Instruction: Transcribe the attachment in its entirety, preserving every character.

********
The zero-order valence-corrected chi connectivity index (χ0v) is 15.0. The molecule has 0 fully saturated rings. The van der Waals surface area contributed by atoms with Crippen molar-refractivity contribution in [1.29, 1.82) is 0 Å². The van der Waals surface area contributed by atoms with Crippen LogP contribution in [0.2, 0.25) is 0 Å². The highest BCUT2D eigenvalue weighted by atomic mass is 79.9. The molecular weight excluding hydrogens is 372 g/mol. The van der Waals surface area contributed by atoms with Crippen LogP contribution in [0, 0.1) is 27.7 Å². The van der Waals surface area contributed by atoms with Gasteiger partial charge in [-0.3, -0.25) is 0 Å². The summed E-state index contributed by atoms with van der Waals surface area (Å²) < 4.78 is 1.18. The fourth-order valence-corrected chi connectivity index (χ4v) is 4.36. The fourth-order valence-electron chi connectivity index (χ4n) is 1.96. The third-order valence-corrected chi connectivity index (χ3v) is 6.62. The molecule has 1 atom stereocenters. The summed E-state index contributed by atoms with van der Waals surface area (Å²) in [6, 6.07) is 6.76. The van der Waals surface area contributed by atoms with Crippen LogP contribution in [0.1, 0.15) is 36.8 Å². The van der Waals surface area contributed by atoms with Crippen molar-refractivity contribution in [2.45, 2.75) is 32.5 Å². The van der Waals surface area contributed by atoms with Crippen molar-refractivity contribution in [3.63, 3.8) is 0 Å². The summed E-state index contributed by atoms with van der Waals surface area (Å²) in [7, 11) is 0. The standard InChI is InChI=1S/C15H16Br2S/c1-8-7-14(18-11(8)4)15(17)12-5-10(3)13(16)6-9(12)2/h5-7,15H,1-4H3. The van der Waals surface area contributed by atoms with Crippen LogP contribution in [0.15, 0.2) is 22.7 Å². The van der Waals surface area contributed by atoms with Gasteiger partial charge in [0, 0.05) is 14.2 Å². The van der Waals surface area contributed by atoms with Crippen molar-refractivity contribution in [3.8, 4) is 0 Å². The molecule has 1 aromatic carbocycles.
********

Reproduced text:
The zero-order valence-corrected chi connectivity index (χ0v) is 15.0. The molecule has 0 fully saturated rings. The van der Waals surface area contributed by atoms with Crippen molar-refractivity contribution in [1.29, 1.82) is 0 Å². The van der Waals surface area contributed by atoms with Crippen LogP contribution in [0.2, 0.25) is 0 Å². The highest BCUT2D eigenvalue weighted by atomic mass is 79.9. The molecular weight excluding hydrogens is 372 g/mol. The van der Waals surface area contributed by atoms with Crippen LogP contribution in [0, 0.1) is 27.7 Å². The van der Waals surface area contributed by atoms with Gasteiger partial charge in [-0.3, -0.25) is 0 Å². The summed E-state index contributed by atoms with van der Waals surface area (Å²) < 4.78 is 1.18. The fourth-order valence-corrected chi connectivity index (χ4v) is 4.36. The fourth-order valence-electron chi connectivity index (χ4n) is 1.96. The third-order valence-corrected chi connectivity index (χ3v) is 6.62. The molecule has 1 atom stereocenters. The summed E-state index contributed by atoms with van der Waals surface area (Å²) in [6, 6.07) is 6.76. The van der Waals surface area contributed by atoms with Crippen LogP contribution in [0.1, 0.15) is 36.8 Å². The van der Waals surface area contributed by atoms with Crippen molar-refractivity contribution in [2.45, 2.75) is 32.5 Å². The van der Waals surface area contributed by atoms with Crippen molar-refractivity contribution in [3.63, 3.8) is 0 Å². The summed E-state index contributed by atoms with van der Waals surface area (Å²) in [7, 11) is 0. The standard InChI is InChI=1S/C15H16Br2S/c1-8-7-14(18-11(8)4)15(17)12-5-10(3)13(16)6-9(12)2/h5-7,15H,1-4H3. The van der Waals surface area contributed by atoms with Crippen LogP contribution in [0.15, 0.2) is 22.7 Å². The van der Waals surface area contributed by atoms with Gasteiger partial charge in [0, 0.05) is 14.2 Å². The van der Waals surface area contributed by atoms with Crippen molar-refractivity contribution in [3.8, 4) is 0 Å². The molecule has 1 aromatic carbocycles.